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You searched for subject:(21 Leadership Responsibilities). Showing records 1 – 2 of 2 total matches.

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University of North Texas

1. Horton, Tonya. An Analysis of the Leadership Development Competency Frameworks of Nontraditional Principal Preparation Programs.

Degree: 2016, University of North Texas

This study explored the competency frameworks of nontraditional principal preparation programs to determine how they aligned to research-based best practices for school leaders. The research questions that guided this work were: To what degree are the McREL 21 Leadership Responsibilities addressed in the competency frameworks of nontraditional principal preparation programs? How do the leaders of the nontraditional principal preparation programs view the degree to which their competencies include the McREL 21 Leadership Responsibilities? A multi-case study analysis was conducted that compared the competency frameworks of four nontraditional principal preparation programs. The Knowledge is Power Program (KIPP), New Leaders, New York City Leadership Academy (NYCLA), and Teaching Trust were the nontraditional programs selected for this study. Leaders from the four organizations were interviewed. The findings from the research illustrated that a majority of the McREL 21 Leadership Responsibilities were included in the competency frameworks of nontraditional principal preparation programs. The study revealed that four of the McREL 21 were not included in any of the competency frameworks. Another finding was the lack of focus on talent management and personal dispositions in the McREL 21 Leadership Responsibilities. Nontraditional principal preparation programs are a growing avenue for principal preparation, as such their use of research on principal success was promising. Advisors/Committee Members: Camp, William E., Stromberg, Linda J. (Linda Jones), Hudson, Johnetta, 1947-, Alvoid, Kathy Lee.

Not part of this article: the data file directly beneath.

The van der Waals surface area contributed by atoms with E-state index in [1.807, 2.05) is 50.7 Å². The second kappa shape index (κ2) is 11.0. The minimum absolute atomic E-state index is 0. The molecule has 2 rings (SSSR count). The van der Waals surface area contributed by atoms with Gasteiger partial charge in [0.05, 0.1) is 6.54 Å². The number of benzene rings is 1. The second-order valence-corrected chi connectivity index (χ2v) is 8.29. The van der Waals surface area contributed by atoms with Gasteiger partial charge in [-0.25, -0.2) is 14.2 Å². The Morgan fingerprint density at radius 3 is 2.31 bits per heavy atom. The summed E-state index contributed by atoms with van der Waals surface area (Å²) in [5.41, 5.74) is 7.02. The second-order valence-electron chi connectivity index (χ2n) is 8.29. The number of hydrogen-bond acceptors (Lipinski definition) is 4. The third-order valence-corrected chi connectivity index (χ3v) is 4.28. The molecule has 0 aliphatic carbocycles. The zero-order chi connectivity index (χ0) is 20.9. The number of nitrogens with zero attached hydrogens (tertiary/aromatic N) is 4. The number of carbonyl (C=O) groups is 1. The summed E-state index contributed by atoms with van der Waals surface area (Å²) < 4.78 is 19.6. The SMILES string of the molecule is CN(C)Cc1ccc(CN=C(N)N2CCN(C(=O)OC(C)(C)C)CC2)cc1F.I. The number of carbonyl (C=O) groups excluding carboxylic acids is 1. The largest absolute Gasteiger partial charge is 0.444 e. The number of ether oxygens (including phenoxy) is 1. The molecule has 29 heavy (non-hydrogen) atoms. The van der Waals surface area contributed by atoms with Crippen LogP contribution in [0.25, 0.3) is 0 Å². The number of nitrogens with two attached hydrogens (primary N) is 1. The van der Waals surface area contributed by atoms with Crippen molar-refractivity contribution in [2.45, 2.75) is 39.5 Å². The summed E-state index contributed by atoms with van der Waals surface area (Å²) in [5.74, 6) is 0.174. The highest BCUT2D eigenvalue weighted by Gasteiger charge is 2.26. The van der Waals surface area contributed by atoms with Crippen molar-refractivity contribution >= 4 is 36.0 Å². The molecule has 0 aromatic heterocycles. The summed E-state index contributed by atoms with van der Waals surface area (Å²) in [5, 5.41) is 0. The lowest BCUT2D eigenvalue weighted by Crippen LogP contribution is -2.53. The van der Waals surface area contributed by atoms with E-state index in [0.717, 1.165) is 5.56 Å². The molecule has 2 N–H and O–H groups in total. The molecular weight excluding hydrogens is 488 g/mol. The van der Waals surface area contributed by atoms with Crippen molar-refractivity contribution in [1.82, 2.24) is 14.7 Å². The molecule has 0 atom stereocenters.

Subjects/Keywords: competency frameworks; nontraditional principal preparation programs; principal preparation; alternative principal certification; KIPP; Teaching Trust; New York City Leadership Academy; McREL; McREL 21 Leadership Responsibilities; Education, Administration; Education, Adult and Continuing; School principals  – Training of  – United States.; Educational leadership  – United States.; Alternative education  – United States.

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APA · Chicago · MLA · Vancouver · CSE | Export to Zotero / EndNote / Reference Manager

APA (6th Edition):

Horton, T. (2016). An Analysis of the Leadership Development Competency Frameworks of Nontraditional Principal Preparation Programs. (Thesis). University of North Texas. Retrieved from https://digital.library.unt.edu/ark:/67531/metadc849719/

Note: this citation may be lacking information needed for this citation format:
Not specified: Masters Thesis or Doctoral Dissertation

Chicago Manual of Style (16th Edition):

Horton, Tonya. “An Analysis of the Leadership Development Competency Frameworks of Nontraditional Principal Preparation Programs.” 2016. Thesis, University of North Texas. Accessed March 30, 2020. https://digital.library.unt.edu/ark:/67531/metadc849719/.

Note: this citation may be lacking information needed for this citation format:
Not specified: Masters Thesis or Doctoral Dissertation

MLA Handbook (7th Edition):